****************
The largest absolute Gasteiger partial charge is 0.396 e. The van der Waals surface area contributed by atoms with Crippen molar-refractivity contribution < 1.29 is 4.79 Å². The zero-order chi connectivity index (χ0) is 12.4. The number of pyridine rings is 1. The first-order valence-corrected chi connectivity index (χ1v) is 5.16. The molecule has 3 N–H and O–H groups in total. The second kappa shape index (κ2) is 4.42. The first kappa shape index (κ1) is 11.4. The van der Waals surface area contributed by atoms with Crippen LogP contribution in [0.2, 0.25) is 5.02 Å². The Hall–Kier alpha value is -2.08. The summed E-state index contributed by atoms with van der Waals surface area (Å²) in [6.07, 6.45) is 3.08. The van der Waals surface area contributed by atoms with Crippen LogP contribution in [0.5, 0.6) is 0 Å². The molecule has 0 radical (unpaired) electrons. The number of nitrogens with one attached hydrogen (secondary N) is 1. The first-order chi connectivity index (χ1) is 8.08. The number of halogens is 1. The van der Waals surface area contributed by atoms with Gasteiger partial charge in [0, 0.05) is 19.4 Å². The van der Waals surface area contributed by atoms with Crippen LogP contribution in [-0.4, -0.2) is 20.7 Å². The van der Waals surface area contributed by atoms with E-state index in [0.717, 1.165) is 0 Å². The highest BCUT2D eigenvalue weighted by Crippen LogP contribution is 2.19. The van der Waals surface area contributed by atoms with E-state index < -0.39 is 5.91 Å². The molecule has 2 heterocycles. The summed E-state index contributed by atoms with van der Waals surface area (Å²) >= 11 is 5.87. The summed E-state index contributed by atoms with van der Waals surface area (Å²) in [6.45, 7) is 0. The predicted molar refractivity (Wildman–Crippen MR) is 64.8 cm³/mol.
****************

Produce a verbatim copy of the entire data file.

The largest absolute Gasteiger partial charge is 0.396 e. The van der Waals surface area contributed by atoms with Crippen molar-refractivity contribution < 1.29 is 4.79 Å². The zero-order chi connectivity index (χ0) is 12.4. The number of pyridine rings is 1. The first-order valence-corrected chi connectivity index (χ1v) is 5.16. The molecule has 3 N–H and O–H groups in total. The second kappa shape index (κ2) is 4.42. The first kappa shape index (κ1) is 11.4. The van der Waals surface area contributed by atoms with Crippen LogP contribution in [0.2, 0.25) is 5.02 Å². The Hall–Kier alpha value is -2.08. The summed E-state index contributed by atoms with van der Waals surface area (Å²) in [6.07, 6.45) is 3.08. The van der Waals surface area contributed by atoms with Crippen LogP contribution in [0.5, 0.6) is 0 Å². The molecule has 0 radical (unpaired) electrons. The number of nitrogens with one attached hydrogen (secondary N) is 1. The first-order chi connectivity index (χ1) is 8.08. The number of halogens is 1. The van der Waals surface area contributed by atoms with Gasteiger partial charge in [0, 0.05) is 19.4 Å². The van der Waals surface area contributed by atoms with Crippen LogP contribution in [-0.4, -0.2) is 20.7 Å². The van der Waals surface area contributed by atoms with E-state index in [0.717, 1.165) is 0 Å². The highest BCUT2D eigenvalue weighted by Crippen LogP contribution is 2.19. The van der Waals surface area contributed by atoms with E-state index < -0.39 is 5.91 Å². The molecule has 2 heterocycles. The summed E-state index contributed by atoms with van der Waals surface area (Å²) >= 11 is 5.87. The summed E-state index contributed by atoms with van der Waals surface area (Å²) in [6.45, 7) is 0. The predicted molar refractivity (Wildman–Crippen MR) is 64.8 cm³/mol.